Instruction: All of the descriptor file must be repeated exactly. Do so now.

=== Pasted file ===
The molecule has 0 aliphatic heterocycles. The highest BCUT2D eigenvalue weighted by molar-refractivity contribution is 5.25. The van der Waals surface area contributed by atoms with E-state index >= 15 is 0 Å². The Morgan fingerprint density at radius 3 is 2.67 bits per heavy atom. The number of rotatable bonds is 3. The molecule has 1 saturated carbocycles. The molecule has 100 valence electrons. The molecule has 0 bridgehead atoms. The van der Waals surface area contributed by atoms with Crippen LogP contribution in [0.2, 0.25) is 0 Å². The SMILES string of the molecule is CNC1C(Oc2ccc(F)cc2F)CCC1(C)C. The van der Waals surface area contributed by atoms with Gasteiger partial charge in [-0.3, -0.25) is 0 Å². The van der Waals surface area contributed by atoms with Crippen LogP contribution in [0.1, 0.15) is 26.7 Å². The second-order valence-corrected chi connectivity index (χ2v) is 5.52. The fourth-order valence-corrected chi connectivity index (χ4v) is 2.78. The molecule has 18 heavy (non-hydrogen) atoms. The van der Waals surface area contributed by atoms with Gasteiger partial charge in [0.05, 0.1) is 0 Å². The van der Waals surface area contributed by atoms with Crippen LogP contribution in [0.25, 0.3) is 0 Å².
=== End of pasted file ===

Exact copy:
The molecule has 0 aliphatic heterocycles. The highest BCUT2D eigenvalue weighted by molar-refractivity contribution is 5.25. The van der Waals surface area contributed by atoms with E-state index >= 15 is 0 Å². The Morgan fingerprint density at radius 3 is 2.67 bits per heavy atom. The number of rotatable bonds is 3. The molecule has 1 saturated carbocycles. The molecule has 100 valence electrons. The molecule has 0 bridgehead atoms. The van der Waals surface area contributed by atoms with Crippen LogP contribution in [0.2, 0.25) is 0 Å². The SMILES string of the molecule is CNC1C(Oc2ccc(F)cc2F)CCC1(C)C. The van der Waals surface area contributed by atoms with Gasteiger partial charge in [-0.3, -0.25) is 0 Å². The van der Waals surface area contributed by atoms with Crippen LogP contribution in [0.1, 0.15) is 26.7 Å². The second-order valence-corrected chi connectivity index (χ2v) is 5.52. The fourth-order valence-corrected chi connectivity index (χ4v) is 2.78. The molecule has 18 heavy (non-hydrogen) atoms. The van der Waals surface area contributed by atoms with Gasteiger partial charge in [0.05, 0.1) is 0 Å². The van der Waals surface area contributed by atoms with Crippen LogP contribution in [0.25, 0.3) is 0 Å².